Smart companies buy their stock when it's cheap, and sell it when it's not.
Which makes you think about Broadcom
This is not unlike the situation at Research In Motion
So, what brings Broadcom to the table? A stock that has tripled over the past year and shot up another 6% to $43 yesterday. The latest move came as the company announced a strong quarter in which it reversed a GAAP loss on record revenues of $479.1 million, and forecast 10% sequential revenue growth for the coming quarter. That's far better than analysts had expected.
Broadcom also confirmed that it now controls 78% of the 802.11g wireless LAN market, selling to the likes of Dell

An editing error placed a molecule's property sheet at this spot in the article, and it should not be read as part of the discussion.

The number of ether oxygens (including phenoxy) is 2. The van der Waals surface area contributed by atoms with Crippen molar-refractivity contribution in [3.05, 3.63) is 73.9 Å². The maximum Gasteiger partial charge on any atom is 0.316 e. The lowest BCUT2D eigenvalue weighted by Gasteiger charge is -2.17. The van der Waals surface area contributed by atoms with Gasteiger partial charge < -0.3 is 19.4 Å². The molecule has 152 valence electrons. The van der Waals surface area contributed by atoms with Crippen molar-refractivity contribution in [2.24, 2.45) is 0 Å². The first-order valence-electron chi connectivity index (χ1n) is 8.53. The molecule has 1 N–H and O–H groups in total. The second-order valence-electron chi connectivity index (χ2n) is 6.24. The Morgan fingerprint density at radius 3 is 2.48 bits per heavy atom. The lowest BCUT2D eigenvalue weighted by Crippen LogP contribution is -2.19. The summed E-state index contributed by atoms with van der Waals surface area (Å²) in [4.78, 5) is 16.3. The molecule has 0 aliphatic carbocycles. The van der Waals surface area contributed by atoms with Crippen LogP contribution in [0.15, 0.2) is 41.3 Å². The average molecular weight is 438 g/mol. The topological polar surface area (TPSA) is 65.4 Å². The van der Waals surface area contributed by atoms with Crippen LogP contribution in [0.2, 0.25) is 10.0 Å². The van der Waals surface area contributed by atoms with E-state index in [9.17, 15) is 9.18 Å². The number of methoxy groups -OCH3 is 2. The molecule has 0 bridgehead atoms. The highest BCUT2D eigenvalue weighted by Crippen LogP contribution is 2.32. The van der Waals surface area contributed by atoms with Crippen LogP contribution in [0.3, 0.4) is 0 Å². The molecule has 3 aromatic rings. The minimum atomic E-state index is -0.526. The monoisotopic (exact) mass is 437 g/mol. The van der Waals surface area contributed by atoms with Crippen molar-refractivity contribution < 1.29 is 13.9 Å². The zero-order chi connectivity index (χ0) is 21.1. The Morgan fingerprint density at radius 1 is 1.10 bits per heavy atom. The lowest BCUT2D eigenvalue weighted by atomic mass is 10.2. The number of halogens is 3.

To be sure, opening the door to a foray into the capital markets implies that Broadcom is pleased with its stock price, but not necessarily extreme overvaluation. And, as we have argued before, selling high-priced shares can actually benefit shareholders -- all the more so if the capital is put to good use down the road.
Pure value investors might take this opportunity to bail. For those in it for the long haul, given the company's exceptional growth and business performance, Broadcom may still be worth holding.